Frank Stella’s brilliant book Working Space, one of the all time best things ever written by an artist, is fundamentally a meditation on the work of Caravaggio. It’s not about the relevance of Baroque art to the art of today, it’s just about the relevance of Caravaggio, with a few interesting remarks about Paulus Potter. For an artist, “Baroque” is a meaningless term, only individual works are real. This why I find grand academic projects about the Baroque so hard to understand, especially when they involve art and artists.
Later Stella became interested in the work of Correggio, and discussed it at length in an essay called “Grimm’s Ecstacy.” In this piece he retreated from the challenge that he posed to contemporary abstraction in Working Space, affirming anew a more typical modernist emphasis on surface and flatness. I wrote about this article a few years ago. How he gets from the image below to something familiar to abstraction today is remarkable.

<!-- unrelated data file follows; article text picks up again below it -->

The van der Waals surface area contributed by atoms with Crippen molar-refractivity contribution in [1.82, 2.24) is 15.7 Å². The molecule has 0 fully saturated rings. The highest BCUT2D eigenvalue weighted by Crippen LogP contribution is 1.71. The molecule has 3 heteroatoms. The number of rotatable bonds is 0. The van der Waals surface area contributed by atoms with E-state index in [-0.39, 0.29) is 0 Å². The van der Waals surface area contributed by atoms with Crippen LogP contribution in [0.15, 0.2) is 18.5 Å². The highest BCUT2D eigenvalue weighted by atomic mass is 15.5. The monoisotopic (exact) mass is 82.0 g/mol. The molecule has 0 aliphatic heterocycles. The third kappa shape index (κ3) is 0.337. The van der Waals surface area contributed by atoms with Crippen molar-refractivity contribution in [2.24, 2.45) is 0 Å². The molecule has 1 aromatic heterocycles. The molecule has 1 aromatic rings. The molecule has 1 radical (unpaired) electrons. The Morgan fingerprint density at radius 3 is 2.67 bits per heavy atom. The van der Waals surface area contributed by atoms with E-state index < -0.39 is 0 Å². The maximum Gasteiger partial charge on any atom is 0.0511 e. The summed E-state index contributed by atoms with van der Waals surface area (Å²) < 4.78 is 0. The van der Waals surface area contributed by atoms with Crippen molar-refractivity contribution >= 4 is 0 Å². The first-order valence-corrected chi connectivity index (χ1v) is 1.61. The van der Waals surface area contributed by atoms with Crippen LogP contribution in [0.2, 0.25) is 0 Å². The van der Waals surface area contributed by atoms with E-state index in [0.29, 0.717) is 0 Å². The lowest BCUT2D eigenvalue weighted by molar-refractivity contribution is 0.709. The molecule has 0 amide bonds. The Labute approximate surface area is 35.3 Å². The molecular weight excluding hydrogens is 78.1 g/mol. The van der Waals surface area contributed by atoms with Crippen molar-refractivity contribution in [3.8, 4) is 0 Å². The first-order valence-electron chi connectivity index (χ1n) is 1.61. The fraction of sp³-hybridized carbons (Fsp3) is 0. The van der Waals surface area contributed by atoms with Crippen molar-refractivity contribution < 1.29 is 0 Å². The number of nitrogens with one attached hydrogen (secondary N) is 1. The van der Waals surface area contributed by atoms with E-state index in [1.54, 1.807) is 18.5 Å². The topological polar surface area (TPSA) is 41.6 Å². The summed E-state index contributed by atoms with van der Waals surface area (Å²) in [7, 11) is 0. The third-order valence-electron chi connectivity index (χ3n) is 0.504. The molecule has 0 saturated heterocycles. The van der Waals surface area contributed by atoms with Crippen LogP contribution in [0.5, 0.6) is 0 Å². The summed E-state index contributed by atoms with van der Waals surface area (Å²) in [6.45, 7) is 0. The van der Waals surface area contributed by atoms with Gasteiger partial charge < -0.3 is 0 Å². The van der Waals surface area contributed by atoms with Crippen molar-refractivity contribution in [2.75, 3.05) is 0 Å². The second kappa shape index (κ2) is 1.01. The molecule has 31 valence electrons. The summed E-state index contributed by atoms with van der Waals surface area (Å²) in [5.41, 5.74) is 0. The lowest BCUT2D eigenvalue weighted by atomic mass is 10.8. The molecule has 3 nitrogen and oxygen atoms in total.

I may be wandering a little off topic in this post, but I find that I like to look at old master pictures, and that they add something to the blog. The point is that abstraction has not lost continuity with the past, but the past is not a theory, or a system, or a sequence of art historical periods, but a number of very vivid works.